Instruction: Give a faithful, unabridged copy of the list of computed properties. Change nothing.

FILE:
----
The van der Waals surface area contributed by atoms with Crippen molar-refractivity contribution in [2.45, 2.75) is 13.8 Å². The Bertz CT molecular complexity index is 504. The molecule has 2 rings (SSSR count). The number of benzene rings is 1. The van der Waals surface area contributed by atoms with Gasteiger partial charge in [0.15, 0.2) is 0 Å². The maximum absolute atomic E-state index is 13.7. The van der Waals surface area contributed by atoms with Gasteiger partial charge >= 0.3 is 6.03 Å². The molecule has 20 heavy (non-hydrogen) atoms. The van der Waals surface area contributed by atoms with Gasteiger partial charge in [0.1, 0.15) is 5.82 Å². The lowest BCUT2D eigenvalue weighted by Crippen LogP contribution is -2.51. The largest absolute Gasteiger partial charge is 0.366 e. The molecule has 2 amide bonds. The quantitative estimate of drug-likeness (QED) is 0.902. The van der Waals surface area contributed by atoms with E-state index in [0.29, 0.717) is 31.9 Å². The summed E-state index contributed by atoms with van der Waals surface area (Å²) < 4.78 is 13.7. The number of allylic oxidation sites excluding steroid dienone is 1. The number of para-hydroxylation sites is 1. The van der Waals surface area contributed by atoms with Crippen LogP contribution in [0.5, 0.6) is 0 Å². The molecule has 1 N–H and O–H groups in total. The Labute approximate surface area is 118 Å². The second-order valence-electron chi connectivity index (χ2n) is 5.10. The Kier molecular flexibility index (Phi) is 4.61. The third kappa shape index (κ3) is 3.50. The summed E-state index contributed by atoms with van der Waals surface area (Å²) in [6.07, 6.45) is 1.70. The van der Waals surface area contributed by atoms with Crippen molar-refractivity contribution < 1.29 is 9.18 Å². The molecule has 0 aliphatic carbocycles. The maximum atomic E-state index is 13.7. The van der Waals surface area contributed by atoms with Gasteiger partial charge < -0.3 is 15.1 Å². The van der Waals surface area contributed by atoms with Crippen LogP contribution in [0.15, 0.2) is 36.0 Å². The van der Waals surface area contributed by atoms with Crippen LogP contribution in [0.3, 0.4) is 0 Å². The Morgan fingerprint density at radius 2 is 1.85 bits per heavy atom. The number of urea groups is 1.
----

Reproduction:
The van der Waals surface area contributed by atoms with Crippen molar-refractivity contribution in [2.45, 2.75) is 13.8 Å². The Bertz CT molecular complexity index is 504. The molecule has 2 rings (SSSR count). The number of benzene rings is 1. The van der Waals surface area contributed by atoms with Gasteiger partial charge in [0.15, 0.2) is 0 Å². The maximum absolute atomic E-state index is 13.7. The van der Waals surface area contributed by atoms with Gasteiger partial charge >= 0.3 is 6.03 Å². The molecule has 20 heavy (non-hydrogen) atoms. The van der Waals surface area contributed by atoms with Gasteiger partial charge in [0.1, 0.15) is 5.82 Å². The lowest BCUT2D eigenvalue weighted by Crippen LogP contribution is -2.51. The largest absolute Gasteiger partial charge is 0.366 e. The molecule has 2 amide bonds. The quantitative estimate of drug-likeness (QED) is 0.902. The van der Waals surface area contributed by atoms with E-state index in [0.29, 0.717) is 31.9 Å². The summed E-state index contributed by atoms with van der Waals surface area (Å²) < 4.78 is 13.7. The number of allylic oxidation sites excluding steroid dienone is 1. The number of para-hydroxylation sites is 1. The van der Waals surface area contributed by atoms with Crippen LogP contribution in [0.5, 0.6) is 0 Å². The molecule has 1 N–H and O–H groups in total. The Labute approximate surface area is 118 Å². The second-order valence-electron chi connectivity index (χ2n) is 5.10. The Kier molecular flexibility index (Phi) is 4.61. The third kappa shape index (κ3) is 3.50. The summed E-state index contributed by atoms with van der Waals surface area (Å²) in [6.07, 6.45) is 1.70. The van der Waals surface area contributed by atoms with Crippen molar-refractivity contribution < 1.29 is 9.18 Å². The molecule has 0 aliphatic carbocycles. The maximum atomic E-state index is 13.7. The van der Waals surface area contributed by atoms with Gasteiger partial charge < -0.3 is 15.1 Å². The van der Waals surface area contributed by atoms with Crippen LogP contribution in [0.15, 0.2) is 36.0 Å². The van der Waals surface area contributed by atoms with Crippen LogP contribution in [0.3, 0.4) is 0 Å². The Morgan fingerprint density at radius 2 is 1.85 bits per heavy atom. The number of urea groups is 1.